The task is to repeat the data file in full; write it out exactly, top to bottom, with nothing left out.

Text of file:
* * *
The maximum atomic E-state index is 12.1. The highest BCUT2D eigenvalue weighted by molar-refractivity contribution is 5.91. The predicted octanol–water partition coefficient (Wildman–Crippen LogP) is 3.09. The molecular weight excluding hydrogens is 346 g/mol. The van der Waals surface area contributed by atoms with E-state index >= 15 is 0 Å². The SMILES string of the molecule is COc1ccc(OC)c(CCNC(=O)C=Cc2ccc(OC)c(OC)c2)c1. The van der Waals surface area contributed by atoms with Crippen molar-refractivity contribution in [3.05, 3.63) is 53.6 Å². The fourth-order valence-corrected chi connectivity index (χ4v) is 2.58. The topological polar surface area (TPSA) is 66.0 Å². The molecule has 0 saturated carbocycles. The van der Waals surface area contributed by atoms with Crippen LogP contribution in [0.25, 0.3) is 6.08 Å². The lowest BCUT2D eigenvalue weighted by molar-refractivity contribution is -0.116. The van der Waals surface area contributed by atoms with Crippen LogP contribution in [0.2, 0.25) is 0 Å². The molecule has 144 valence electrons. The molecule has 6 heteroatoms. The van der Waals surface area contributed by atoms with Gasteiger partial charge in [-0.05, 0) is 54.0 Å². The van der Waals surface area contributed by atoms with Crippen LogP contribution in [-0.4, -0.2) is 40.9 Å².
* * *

The maximum atomic E-state index is 12.1. The highest BCUT2D eigenvalue weighted by molar-refractivity contribution is 5.91. The predicted octanol–water partition coefficient (Wildman–Crippen LogP) is 3.09. The molecular weight excluding hydrogens is 346 g/mol. The van der Waals surface area contributed by atoms with E-state index >= 15 is 0 Å². The SMILES string of the molecule is COc1ccc(OC)c(CCNC(=O)C=Cc2ccc(OC)c(OC)c2)c1. The van der Waals surface area contributed by atoms with Crippen molar-refractivity contribution in [3.05, 3.63) is 53.6 Å². The fourth-order valence-corrected chi connectivity index (χ4v) is 2.58. The topological polar surface area (TPSA) is 66.0 Å². The molecule has 0 saturated carbocycles. The van der Waals surface area contributed by atoms with Crippen LogP contribution in [0.25, 0.3) is 6.08 Å². The lowest BCUT2D eigenvalue weighted by molar-refractivity contribution is -0.116. The van der Waals surface area contributed by atoms with Crippen LogP contribution in [0.2, 0.25) is 0 Å². The molecule has 144 valence electrons. The molecule has 6 heteroatoms. The van der Waals surface area contributed by atoms with Gasteiger partial charge in [-0.05, 0) is 54.0 Å². The van der Waals surface area contributed by atoms with Crippen LogP contribution in [-0.4, -0.2) is 40.9 Å².